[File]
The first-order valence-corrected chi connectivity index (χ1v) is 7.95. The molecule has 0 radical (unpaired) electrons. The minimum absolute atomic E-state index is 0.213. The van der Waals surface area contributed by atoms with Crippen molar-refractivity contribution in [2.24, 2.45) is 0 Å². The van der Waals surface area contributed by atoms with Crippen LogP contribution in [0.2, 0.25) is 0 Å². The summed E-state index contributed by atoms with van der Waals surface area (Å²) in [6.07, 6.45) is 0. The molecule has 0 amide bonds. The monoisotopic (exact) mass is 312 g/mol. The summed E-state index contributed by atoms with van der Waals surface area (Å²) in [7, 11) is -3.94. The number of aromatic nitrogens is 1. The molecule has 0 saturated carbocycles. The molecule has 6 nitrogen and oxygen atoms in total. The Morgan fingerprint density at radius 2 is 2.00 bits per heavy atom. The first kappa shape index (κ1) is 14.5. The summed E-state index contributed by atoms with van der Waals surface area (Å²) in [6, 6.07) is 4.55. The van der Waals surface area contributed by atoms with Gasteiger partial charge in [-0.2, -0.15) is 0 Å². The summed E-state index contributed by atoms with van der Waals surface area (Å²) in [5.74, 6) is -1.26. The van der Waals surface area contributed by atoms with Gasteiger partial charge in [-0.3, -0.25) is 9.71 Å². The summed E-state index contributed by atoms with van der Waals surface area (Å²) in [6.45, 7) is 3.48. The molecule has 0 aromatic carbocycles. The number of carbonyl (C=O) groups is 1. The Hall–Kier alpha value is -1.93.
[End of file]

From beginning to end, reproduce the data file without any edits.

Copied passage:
The first-order valence-corrected chi connectivity index (χ1v) is 7.95. The molecule has 0 radical (unpaired) electrons. The minimum absolute atomic E-state index is 0.213. The van der Waals surface area contributed by atoms with Crippen molar-refractivity contribution in [2.24, 2.45) is 0 Å². The van der Waals surface area contributed by atoms with Crippen LogP contribution in [0.2, 0.25) is 0 Å². The summed E-state index contributed by atoms with van der Waals surface area (Å²) in [6.07, 6.45) is 0. The molecule has 0 amide bonds. The monoisotopic (exact) mass is 312 g/mol. The summed E-state index contributed by atoms with van der Waals surface area (Å²) in [7, 11) is -3.94. The number of aromatic nitrogens is 1. The molecule has 0 saturated carbocycles. The molecule has 6 nitrogen and oxygen atoms in total. The Morgan fingerprint density at radius 2 is 2.00 bits per heavy atom. The first kappa shape index (κ1) is 14.5. The summed E-state index contributed by atoms with van der Waals surface area (Å²) in [6, 6.07) is 4.55. The van der Waals surface area contributed by atoms with Gasteiger partial charge in [-0.2, -0.15) is 0 Å². The summed E-state index contributed by atoms with van der Waals surface area (Å²) in [5.74, 6) is -1.26. The van der Waals surface area contributed by atoms with Gasteiger partial charge in [-0.3, -0.25) is 9.71 Å². The summed E-state index contributed by atoms with van der Waals surface area (Å²) in [6.45, 7) is 3.48. The molecule has 0 aromatic carbocycles. The number of carbonyl (C=O) groups is 1. The Hall–Kier alpha value is -1.93.